What would that kid spend $500,000 on?
What would that kid spend $500,000 on? Courtesy of the Participatory Budgeting Project

Sponsored
NUDE KITCHEN is Museum of Museum’s weekly figure drawing class.
Interesting models, experienced instructors, Zoom Tuesdays at 7:00.

What if everyone in Seattle got to vote on the city's budget? Council Member Nick Licata got people thinking about that question earlier this year when he held a series of meetings about an idea called "participatory budgeting." The process, in use in other cities including Boston and New York, allows citizens to vote directly on how certain city money should be spent.

Now, it's going to happen in Seattle.

I broke it down back in January:

Basically, it works like this: Cities set aside a part of their budget to be allocated by a public vote. Volunteers organize meetings where citizens brainstorm ideas for projects or programs they want to see in their neighborhoods, and then they help turn those ideas into formal proposals, which are vetted by city departments. Then citizens vote on which project they want to fund.

Participatory budgeting is meant to include whole new groups of people in the work of spending the city’s money. And it seems to be working. In Porto Allegre, changes in leadership have recently stalled some projects, but overall the new way of budgeting has increased sanitation, bus service and the number of students in schools. In Boston and New York, more low-income residents and people of color got involved in voting for projects than in traditional elections, according to the Participatory Budgeting Project, which helps cities start the process and presented this week at a forum and city council committee meeting in Seattle.

"It brings people to the table who don’t usually have a seat at the table when budgets are being made,” says Ginny Browne, who works with cities on the west coast for the Participatory Budgeting Project. Often, voting on a participatory budget involves people who don’t have legal immigration status or are under 18—in other words, people who don’t usually get to vote at all—and is held in unconventional places, like transit centers or online. (It’s up to cities to figure out logistics, like how to verify that people aren’t voting more than once.)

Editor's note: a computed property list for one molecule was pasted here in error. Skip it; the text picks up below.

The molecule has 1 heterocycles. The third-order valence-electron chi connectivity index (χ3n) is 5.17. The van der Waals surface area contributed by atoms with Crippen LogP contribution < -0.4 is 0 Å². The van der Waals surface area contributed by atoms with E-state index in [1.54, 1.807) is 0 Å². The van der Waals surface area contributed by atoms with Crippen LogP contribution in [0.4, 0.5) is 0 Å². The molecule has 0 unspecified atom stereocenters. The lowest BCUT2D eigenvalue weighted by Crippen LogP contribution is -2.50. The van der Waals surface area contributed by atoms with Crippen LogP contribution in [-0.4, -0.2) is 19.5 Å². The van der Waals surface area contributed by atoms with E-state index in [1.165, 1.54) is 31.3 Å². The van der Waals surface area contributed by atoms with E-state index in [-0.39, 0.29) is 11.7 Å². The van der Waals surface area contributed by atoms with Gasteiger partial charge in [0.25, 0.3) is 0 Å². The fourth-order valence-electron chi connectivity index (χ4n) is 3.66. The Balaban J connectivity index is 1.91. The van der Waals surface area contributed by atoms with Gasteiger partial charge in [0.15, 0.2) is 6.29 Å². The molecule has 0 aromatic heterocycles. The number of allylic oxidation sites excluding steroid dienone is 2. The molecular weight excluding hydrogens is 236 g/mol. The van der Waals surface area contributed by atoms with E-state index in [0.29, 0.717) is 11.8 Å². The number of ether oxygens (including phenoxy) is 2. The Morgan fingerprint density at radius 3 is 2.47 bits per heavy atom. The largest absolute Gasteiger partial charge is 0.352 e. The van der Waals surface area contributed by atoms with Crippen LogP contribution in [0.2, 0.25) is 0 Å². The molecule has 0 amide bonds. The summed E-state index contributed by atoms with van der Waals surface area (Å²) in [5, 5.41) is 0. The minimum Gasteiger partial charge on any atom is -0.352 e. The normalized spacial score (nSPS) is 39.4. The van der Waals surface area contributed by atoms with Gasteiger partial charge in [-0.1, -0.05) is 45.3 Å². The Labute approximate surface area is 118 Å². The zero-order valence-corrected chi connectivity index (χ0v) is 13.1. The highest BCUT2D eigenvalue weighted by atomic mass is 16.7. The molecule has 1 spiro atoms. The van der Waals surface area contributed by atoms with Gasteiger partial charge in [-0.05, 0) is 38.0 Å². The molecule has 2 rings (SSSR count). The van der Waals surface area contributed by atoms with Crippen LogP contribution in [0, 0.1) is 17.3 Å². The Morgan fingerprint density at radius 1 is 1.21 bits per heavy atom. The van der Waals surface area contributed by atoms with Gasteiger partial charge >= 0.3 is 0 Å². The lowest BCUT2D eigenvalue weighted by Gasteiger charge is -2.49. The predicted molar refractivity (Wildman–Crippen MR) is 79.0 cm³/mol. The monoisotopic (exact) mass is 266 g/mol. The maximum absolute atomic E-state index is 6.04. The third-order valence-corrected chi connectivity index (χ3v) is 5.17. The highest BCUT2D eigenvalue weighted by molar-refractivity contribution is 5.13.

Licata and Mayor Ed Murray announced Tuesday that in next year's budget, the mayor will suggest (it'll need council approval) setting aside $500,000 to be budgeted by "youth and young adults." It's a nice parting gift for Licata, who will be retiring when his term ends at the end of this year.

Support The Stranger

Licata told me earlier this year he'd eventually like to see participatory budgeting expanded to actually influence some of the city's largest departments. And he hints at that in the city's official announcement, saying starting with youth "is a great way to introduce participatory budgeting in Seattle.”

For now, how will the city find the kids who get to vote on this $500,000? What kinds of projects will youth be asked to submit? And how will they vote on which projects get funded? How will city staff, as promised in a press release, "ensure that all Seattle youth have a voice at the table"?

The specifics are all still up in the air, according to the city's Department of Neighborhoods. This fall, that department will put together a steering committee to hash out the details. According to the mayor's office, Murray has sent legislation to the city council that will spend $173,000 on creating the program. Kids will start figuring out how to spend the money next spring.